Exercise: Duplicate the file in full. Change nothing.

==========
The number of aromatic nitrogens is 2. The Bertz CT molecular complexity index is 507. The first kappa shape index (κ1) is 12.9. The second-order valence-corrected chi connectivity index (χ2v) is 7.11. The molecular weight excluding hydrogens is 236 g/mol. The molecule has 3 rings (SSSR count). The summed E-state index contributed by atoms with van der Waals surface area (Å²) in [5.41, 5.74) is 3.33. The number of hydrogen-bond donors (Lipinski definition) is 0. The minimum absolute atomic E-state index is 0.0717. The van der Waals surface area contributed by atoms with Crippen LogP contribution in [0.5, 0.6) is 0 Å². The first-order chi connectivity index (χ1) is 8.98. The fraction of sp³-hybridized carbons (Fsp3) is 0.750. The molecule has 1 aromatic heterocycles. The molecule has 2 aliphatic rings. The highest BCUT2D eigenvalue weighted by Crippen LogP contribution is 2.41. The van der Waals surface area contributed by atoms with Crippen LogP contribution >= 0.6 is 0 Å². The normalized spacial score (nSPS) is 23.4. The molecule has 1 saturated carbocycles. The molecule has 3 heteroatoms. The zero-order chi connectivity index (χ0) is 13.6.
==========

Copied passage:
The number of aromatic nitrogens is 2. The Bertz CT molecular complexity index is 507. The first kappa shape index (κ1) is 12.9. The second-order valence-corrected chi connectivity index (χ2v) is 7.11. The molecular weight excluding hydrogens is 236 g/mol. The molecule has 3 rings (SSSR count). The summed E-state index contributed by atoms with van der Waals surface area (Å²) in [5.41, 5.74) is 3.33. The number of hydrogen-bond donors (Lipinski definition) is 0. The minimum absolute atomic E-state index is 0.0717. The van der Waals surface area contributed by atoms with Crippen LogP contribution in [0.5, 0.6) is 0 Å². The first-order chi connectivity index (χ1) is 8.98. The fraction of sp³-hybridized carbons (Fsp3) is 0.750. The molecule has 1 aromatic heterocycles. The molecule has 2 aliphatic rings. The highest BCUT2D eigenvalue weighted by Crippen LogP contribution is 2.41. The van der Waals surface area contributed by atoms with Crippen LogP contribution >= 0.6 is 0 Å². The normalized spacial score (nSPS) is 23.4. The molecule has 1 saturated carbocycles. The molecule has 3 heteroatoms. The zero-order chi connectivity index (χ0) is 13.6.